When Spartacus star Andy Whitfield was battling cancer in the last months of his life, he had a camera crew with him every step of the way. The result is Be Here Now, a feature-length documentary project about the late actor, which is launching a campaign to raise money for its completion.
Related: R.I.P. Andy Whitfield
Whitfield was first diagnosed with non-Hodgkin’s lymphoma after wrapping the first season of Starz’s Spartacus, a role that would make him a global star. He went through a rigorous program of chemotherapy and was deemed as being in remission when, during a physical to return to Spartacus, his blood tests raised a flag, resulting in a devastating news for the actor — his cancer had come back stronger than ever, leaving him with about a 25% chance of survival. Facing another round of treatments, Whitfield and his wife Vashti decided to have it all documented. “Our last experience with it was very difficult and lonely, we felt we had a lot of questions,” Whitfield’s manager Sam Maydew recalls the actor and his wife telling him back then. “We want to bring awareness to cancer treatment so others who go through it feel they’re not alone.” Oscar-nominated documentary filmmaker Lilibet Foster (Speaking In Strings), whose family hails from the same small Welsh town where Whitfield was raised, came on board. She spent the next year with Whitfield and his family as the actor went through grueling rounds of chemo and traveled to India for a shot at an Eastern medicine treatment.
When the cancer returned, Whitfield and his wife got matching Be Here Now tattoos Foster says symbolized the fact that “they would take the healing in their own hands” and also provided the title for her documentary. “Andy and Vashti allowed unprecedented openness and access, with the camera following them through one of the hardest periods of their lives,” Foster said. “At the same time, there is a love story in the film with the two of them, and Andy’s inspirational approach to healing cancer makes it very uplifting. It’s very beautiful, poetic and inspirational film.” The crew filmed until a week before Whitfield’s death in September of last year. They have done additional shooting and have a little more to go, along with editing and post-production. The team needs about $200,000 to complete the film and is reaching out to Whitfield’s fans.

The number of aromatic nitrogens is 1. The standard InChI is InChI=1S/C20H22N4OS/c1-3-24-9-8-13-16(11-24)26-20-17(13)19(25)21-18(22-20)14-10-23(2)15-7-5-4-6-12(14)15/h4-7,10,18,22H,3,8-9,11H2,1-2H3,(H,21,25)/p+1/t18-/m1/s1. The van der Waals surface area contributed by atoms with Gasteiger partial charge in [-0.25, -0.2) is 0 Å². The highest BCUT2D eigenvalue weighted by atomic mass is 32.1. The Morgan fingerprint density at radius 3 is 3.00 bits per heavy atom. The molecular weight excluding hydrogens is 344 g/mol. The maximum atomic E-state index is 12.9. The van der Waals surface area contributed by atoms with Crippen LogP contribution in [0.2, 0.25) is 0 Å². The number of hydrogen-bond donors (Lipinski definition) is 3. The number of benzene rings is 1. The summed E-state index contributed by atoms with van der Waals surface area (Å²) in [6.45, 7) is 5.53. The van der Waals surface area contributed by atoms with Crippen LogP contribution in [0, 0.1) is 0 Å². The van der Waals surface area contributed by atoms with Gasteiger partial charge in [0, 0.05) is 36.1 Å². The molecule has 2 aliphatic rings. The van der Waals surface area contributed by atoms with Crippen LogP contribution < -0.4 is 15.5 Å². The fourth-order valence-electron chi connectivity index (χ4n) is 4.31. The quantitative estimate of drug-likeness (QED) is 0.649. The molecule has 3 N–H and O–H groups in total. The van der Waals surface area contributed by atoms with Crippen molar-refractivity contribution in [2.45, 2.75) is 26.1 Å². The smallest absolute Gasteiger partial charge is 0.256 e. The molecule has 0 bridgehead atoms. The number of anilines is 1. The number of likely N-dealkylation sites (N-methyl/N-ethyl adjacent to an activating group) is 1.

“The reason is that so many of Andy’s followers live on the Internet, and this is a way to give them an opportunity to be part of the making of the film,” Foster said. Be Here Now‘s team have set up a site for donations that could be as little as $1. Depending on the size of the contribution, fans will receive custom leather bracelets engraved with the words Be Here Now, collectables from Spartacus, a phone chat with Whitfield’s Spartacus co-star and friend Jai Courtney, a signed photo of him and Whitfield, dog tags like those Whitfield once wore, and a never released portrait of the actor, among other items. Some of the items were provided by Starz, which has been supportive of the project, including allowing official and behind-the-scenes footage from Spartacus to be used in the documentary. “This is a way for us to give an opportunity to the public to bring Andy’s story to live and fulfill his wishes to have his legacy live on,” Foster said.
Below is a trailer for the documentary introduced by Courtney. For a link to the Be Here Now website where fans can make contributions, click here.rtmp://streaming.deadline.com/ondemand/video/BNH_Kickstarter_trailer.flv
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